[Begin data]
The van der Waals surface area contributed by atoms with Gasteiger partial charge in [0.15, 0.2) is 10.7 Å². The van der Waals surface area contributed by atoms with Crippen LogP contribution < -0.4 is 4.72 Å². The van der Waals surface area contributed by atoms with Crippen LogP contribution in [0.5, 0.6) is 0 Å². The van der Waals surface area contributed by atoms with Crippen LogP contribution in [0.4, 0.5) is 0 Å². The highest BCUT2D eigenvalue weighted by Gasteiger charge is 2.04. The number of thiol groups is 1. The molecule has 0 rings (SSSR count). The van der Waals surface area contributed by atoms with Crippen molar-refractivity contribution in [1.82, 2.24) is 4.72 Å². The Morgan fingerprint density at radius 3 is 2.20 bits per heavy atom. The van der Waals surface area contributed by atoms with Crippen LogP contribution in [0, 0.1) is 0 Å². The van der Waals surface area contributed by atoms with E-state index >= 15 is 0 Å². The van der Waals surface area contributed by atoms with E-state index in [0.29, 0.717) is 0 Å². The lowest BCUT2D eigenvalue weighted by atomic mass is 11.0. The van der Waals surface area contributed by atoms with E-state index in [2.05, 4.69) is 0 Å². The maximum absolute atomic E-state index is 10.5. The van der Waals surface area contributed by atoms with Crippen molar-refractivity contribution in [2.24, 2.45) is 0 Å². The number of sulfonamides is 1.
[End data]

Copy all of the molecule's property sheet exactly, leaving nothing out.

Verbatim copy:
The van der Waals surface area contributed by atoms with Gasteiger partial charge in [0.15, 0.2) is 10.7 Å². The van der Waals surface area contributed by atoms with Crippen LogP contribution < -0.4 is 4.72 Å². The van der Waals surface area contributed by atoms with Crippen LogP contribution in [0.5, 0.6) is 0 Å². The van der Waals surface area contributed by atoms with Crippen LogP contribution in [0.4, 0.5) is 0 Å². The highest BCUT2D eigenvalue weighted by Gasteiger charge is 2.04. The number of thiol groups is 1. The molecule has 0 rings (SSSR count). The van der Waals surface area contributed by atoms with Crippen molar-refractivity contribution in [1.82, 2.24) is 4.72 Å². The Morgan fingerprint density at radius 3 is 2.20 bits per heavy atom. The van der Waals surface area contributed by atoms with Crippen LogP contribution in [0, 0.1) is 0 Å². The van der Waals surface area contributed by atoms with E-state index >= 15 is 0 Å². The van der Waals surface area contributed by atoms with E-state index in [0.29, 0.717) is 0 Å². The lowest BCUT2D eigenvalue weighted by atomic mass is 11.0. The van der Waals surface area contributed by atoms with E-state index in [2.05, 4.69) is 0 Å². The maximum absolute atomic E-state index is 10.5. The van der Waals surface area contributed by atoms with Crippen molar-refractivity contribution in [2.24, 2.45) is 0 Å². The number of sulfonamides is 1.